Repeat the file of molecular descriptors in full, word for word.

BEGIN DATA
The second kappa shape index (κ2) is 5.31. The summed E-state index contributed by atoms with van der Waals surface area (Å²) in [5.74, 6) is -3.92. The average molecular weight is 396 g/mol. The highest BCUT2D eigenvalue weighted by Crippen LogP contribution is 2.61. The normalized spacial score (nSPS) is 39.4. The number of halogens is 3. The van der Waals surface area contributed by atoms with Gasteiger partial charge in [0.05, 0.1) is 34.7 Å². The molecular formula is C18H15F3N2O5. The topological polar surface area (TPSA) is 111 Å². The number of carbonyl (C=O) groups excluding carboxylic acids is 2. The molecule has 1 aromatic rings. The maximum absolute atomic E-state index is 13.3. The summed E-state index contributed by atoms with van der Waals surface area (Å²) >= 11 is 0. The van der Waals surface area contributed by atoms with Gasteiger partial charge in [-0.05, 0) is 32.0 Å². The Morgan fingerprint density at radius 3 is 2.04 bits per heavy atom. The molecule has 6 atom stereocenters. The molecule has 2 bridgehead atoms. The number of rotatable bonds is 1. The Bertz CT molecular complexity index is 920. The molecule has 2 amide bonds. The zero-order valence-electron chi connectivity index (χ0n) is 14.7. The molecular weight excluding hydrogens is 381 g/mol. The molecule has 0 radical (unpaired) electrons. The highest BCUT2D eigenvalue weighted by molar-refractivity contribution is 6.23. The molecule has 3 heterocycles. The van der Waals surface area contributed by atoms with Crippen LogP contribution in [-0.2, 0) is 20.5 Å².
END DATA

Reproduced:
The second kappa shape index (κ2) is 5.31. The summed E-state index contributed by atoms with van der Waals surface area (Å²) in [5.74, 6) is -3.92. The average molecular weight is 396 g/mol. The highest BCUT2D eigenvalue weighted by Crippen LogP contribution is 2.61. The normalized spacial score (nSPS) is 39.4. The number of halogens is 3. The van der Waals surface area contributed by atoms with Gasteiger partial charge in [0.05, 0.1) is 34.7 Å². The molecular formula is C18H15F3N2O5. The topological polar surface area (TPSA) is 111 Å². The number of carbonyl (C=O) groups excluding carboxylic acids is 2. The molecule has 1 aromatic rings. The maximum absolute atomic E-state index is 13.3. The summed E-state index contributed by atoms with van der Waals surface area (Å²) >= 11 is 0. The van der Waals surface area contributed by atoms with Gasteiger partial charge in [-0.05, 0) is 32.0 Å². The Morgan fingerprint density at radius 3 is 2.04 bits per heavy atom. The molecule has 6 atom stereocenters. The molecule has 2 bridgehead atoms. The number of rotatable bonds is 1. The Bertz CT molecular complexity index is 920. The molecule has 2 amide bonds. The zero-order valence-electron chi connectivity index (χ0n) is 14.7. The molecular weight excluding hydrogens is 381 g/mol. The molecule has 0 radical (unpaired) electrons. The highest BCUT2D eigenvalue weighted by molar-refractivity contribution is 6.23. The molecule has 3 heterocycles. The van der Waals surface area contributed by atoms with Crippen LogP contribution in [-0.2, 0) is 20.5 Å².